Newspaper article Pittsburgh Post-Gazette (Pittsburgh, PA)

Rolling Stone Set to Face Suit from Fraternity over Rape Story Please Fill Me in Otherwise I'll Be Sad Okay?

Newspaper article Pittsburgh Post-Gazette (Pittsburgh, PA)

Rolling Stone Set to Face Suit from Fraternity over Rape Story Please Fill Me in Otherwise I'll Be Sad Okay?

Article excerpt

NEW YORK - The University of Virginia fraternity at the center of Rolling Stone's retracted article "A Rape on Campus" said on Monday it planned to sue the magazine for what it called "reckless" reporting that hurt its reputation.

Phi Kappa Psi's announcement came a day after a team from the Columbia University Graduate School of Journalism concluded in a report that the magazine had failed to follow basic journalistic safeguards.

The 9,000-word story described how a student identified by her real first name, Jackie, said she endured a gang rape at the fraternity in 2012. The allegations sent shockwaves through the campus about 70 miles from Richmond, Virginia's capital. After the article was published in November, students demonstrated at the Charlottesville, Va., campus and in front of the fraternity house, which was vandalized.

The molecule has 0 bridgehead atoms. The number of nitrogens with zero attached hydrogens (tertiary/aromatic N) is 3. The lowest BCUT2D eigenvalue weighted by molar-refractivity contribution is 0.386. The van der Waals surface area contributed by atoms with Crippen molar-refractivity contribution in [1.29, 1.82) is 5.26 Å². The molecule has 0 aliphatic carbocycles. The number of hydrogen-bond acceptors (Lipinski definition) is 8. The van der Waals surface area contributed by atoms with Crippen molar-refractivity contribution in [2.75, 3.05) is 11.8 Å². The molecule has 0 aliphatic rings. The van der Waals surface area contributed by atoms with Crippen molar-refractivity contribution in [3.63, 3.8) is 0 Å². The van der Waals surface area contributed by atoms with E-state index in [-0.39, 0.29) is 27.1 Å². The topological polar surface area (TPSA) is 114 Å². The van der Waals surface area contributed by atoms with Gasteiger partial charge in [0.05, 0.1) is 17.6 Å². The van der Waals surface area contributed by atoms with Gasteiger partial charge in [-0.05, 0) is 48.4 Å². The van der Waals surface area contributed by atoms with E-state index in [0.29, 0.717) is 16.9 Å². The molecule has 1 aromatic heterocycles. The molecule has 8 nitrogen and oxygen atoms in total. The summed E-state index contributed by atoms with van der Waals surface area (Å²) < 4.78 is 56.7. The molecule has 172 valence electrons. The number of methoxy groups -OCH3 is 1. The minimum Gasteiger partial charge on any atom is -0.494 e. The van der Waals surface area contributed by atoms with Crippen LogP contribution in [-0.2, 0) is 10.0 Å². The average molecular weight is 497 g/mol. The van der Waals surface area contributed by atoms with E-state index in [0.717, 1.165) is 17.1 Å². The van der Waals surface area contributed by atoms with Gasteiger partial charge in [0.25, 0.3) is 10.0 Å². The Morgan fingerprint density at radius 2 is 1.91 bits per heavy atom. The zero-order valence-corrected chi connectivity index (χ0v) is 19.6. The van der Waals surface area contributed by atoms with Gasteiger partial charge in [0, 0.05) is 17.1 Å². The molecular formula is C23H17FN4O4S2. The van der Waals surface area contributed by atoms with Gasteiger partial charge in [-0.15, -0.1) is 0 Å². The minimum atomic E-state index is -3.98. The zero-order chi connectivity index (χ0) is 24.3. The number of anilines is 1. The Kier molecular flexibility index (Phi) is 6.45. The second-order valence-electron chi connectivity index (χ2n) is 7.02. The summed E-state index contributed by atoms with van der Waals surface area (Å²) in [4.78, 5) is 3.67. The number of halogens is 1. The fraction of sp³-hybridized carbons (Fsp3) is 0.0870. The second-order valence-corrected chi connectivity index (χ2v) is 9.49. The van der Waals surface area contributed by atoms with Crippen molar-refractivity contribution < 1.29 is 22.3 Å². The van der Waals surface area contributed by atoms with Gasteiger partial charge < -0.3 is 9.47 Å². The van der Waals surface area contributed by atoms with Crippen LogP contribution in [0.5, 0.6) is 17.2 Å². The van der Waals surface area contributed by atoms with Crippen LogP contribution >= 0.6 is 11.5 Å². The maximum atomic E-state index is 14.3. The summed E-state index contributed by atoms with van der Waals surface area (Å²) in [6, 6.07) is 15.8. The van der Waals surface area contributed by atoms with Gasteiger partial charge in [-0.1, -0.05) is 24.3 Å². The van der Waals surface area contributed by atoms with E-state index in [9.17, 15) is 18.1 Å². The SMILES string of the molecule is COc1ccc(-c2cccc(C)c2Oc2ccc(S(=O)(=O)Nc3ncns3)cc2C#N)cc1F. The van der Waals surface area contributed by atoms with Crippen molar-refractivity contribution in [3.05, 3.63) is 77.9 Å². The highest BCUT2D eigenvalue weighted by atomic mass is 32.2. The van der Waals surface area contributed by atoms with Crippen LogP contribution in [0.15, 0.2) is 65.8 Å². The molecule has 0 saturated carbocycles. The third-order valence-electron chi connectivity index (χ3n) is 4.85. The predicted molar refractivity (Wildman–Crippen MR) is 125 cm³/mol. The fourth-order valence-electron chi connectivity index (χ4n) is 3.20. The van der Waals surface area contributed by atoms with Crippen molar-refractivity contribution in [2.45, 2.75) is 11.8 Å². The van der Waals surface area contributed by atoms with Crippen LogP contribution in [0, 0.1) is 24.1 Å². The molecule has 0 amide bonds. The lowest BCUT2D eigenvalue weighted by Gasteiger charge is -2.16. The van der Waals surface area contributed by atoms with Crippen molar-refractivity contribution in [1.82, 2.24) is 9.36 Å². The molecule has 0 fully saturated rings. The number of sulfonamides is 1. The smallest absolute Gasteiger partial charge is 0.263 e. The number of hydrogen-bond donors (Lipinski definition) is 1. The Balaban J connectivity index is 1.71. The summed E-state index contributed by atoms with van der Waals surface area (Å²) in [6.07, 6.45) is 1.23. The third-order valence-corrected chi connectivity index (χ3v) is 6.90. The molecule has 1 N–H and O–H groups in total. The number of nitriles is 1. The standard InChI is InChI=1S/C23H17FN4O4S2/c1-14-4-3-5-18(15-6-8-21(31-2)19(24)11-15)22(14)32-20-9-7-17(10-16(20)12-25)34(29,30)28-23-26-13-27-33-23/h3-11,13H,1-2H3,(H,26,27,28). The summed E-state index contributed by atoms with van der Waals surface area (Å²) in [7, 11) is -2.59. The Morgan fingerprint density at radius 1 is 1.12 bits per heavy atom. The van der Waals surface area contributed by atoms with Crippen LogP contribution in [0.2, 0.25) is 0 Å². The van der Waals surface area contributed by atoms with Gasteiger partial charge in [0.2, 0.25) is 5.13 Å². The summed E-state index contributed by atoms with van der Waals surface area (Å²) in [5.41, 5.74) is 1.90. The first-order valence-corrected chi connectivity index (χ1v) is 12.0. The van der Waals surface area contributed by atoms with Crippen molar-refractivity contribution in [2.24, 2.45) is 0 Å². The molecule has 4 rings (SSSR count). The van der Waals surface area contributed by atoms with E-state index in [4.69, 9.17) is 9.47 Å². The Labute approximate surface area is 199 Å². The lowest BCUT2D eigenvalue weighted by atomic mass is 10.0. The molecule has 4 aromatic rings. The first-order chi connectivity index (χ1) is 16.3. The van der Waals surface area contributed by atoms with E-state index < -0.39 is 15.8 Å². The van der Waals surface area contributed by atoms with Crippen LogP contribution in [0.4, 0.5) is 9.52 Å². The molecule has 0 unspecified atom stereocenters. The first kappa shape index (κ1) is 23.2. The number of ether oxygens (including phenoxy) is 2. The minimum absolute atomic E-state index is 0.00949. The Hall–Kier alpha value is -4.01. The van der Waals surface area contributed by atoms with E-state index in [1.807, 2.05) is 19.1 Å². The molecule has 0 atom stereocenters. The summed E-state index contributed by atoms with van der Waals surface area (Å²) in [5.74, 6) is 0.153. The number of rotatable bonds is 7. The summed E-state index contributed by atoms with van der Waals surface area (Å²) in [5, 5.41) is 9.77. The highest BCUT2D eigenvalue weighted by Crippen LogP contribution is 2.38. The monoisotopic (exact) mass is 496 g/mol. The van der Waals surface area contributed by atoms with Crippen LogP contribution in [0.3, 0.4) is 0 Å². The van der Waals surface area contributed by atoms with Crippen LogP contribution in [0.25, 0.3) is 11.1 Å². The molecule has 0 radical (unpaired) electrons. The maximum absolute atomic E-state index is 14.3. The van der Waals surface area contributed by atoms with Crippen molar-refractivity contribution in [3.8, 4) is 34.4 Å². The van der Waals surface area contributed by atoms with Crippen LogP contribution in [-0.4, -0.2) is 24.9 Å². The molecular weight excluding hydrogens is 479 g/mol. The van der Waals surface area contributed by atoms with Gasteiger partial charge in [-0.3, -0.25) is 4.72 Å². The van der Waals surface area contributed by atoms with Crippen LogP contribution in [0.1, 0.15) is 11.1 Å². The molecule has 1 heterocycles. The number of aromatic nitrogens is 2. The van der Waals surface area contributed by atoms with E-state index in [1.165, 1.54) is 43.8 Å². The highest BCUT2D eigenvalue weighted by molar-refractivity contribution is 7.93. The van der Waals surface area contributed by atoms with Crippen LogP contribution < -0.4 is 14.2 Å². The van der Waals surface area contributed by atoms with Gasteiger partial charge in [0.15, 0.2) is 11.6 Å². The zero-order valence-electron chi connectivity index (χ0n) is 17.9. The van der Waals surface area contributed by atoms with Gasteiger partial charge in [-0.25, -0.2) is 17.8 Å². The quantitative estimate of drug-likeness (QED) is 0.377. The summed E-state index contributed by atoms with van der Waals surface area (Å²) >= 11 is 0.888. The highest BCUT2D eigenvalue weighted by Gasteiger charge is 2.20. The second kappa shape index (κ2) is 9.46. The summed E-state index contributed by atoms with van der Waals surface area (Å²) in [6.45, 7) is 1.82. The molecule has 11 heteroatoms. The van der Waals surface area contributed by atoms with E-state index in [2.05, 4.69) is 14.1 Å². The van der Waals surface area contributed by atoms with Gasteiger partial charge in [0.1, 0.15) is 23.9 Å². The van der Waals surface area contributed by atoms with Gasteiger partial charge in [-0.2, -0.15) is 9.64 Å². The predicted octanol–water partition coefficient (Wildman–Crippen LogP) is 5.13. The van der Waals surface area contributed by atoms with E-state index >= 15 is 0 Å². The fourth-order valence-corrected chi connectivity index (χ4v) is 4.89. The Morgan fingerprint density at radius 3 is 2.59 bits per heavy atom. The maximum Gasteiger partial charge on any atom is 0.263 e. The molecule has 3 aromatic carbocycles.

"Clearly, our fraternity and its members have been defamed, but more importantly, we fear this entire episode may prompt some victims to remain in the shadows, fearful to confront their attackers," said fraternity president Stephen Scipione said in a statement.

Fraternity chapter spokesman Brian Ellis said he did not know what would be in the lawsuit, or when the fraternity's lawyers would file it. The fraternity said Monday that images of its house continue to be used by news organizations as a symbol of campus sexual assault.

Rolling Stone declined to comment. The magazine is owned by Jann Wenner, who founded it in 1967 primarily to cover music and culture. The privately held company, Wenner Media LLC, also publishes the magazines Us Weekly and Men's Journal.

To prevail in a defamation lawsuit, the fraternity would need first to show that the accusations against it in the story were false, and that it suffered damages as a result, such as fewer applicants or reduced donations from alumni, said Rebecca Tushnet, a Georgetown University law professor. Then it would need to show that Rolling Stone was negligent in its reporting. If a court finds that the fraternity was a public figure, it would have to prove that the magazine was reckless or acted with actual malice. …

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